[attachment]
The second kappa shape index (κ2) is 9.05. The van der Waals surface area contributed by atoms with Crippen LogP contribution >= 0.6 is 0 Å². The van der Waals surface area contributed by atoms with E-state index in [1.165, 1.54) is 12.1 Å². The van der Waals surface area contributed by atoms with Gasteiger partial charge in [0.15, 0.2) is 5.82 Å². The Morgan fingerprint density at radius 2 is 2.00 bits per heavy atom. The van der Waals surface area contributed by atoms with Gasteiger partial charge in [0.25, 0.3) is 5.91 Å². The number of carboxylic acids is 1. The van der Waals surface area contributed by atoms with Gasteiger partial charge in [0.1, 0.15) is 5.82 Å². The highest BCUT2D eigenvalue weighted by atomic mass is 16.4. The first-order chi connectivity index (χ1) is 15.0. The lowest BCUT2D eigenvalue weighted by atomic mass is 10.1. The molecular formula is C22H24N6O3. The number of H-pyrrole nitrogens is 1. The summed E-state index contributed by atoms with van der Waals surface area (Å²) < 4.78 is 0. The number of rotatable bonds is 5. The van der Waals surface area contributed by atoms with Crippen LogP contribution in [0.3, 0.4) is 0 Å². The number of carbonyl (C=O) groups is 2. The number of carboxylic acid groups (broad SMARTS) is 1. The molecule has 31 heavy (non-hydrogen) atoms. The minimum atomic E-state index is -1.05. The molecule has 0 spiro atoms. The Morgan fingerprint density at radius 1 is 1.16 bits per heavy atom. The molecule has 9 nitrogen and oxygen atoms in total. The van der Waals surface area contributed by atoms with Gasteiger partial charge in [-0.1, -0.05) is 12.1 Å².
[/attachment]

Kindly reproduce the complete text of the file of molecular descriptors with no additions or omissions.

The second kappa shape index (κ2) is 9.05. The van der Waals surface area contributed by atoms with Crippen LogP contribution >= 0.6 is 0 Å². The van der Waals surface area contributed by atoms with E-state index in [1.165, 1.54) is 12.1 Å². The van der Waals surface area contributed by atoms with Gasteiger partial charge in [0.15, 0.2) is 5.82 Å². The Morgan fingerprint density at radius 2 is 2.00 bits per heavy atom. The van der Waals surface area contributed by atoms with Gasteiger partial charge in [0.25, 0.3) is 5.91 Å². The number of carboxylic acids is 1. The van der Waals surface area contributed by atoms with Gasteiger partial charge in [0.1, 0.15) is 5.82 Å². The highest BCUT2D eigenvalue weighted by atomic mass is 16.4. The first-order chi connectivity index (χ1) is 15.0. The lowest BCUT2D eigenvalue weighted by atomic mass is 10.1. The molecular formula is C22H24N6O3. The number of H-pyrrole nitrogens is 1. The summed E-state index contributed by atoms with van der Waals surface area (Å²) < 4.78 is 0. The number of rotatable bonds is 5. The van der Waals surface area contributed by atoms with Crippen LogP contribution in [0.3, 0.4) is 0 Å². The number of carbonyl (C=O) groups is 2. The number of carboxylic acid groups (broad SMARTS) is 1. The molecule has 31 heavy (non-hydrogen) atoms. The minimum atomic E-state index is -1.05. The molecule has 0 spiro atoms. The Morgan fingerprint density at radius 1 is 1.16 bits per heavy atom. The molecule has 9 nitrogen and oxygen atoms in total. The van der Waals surface area contributed by atoms with Gasteiger partial charge in [-0.1, -0.05) is 12.1 Å².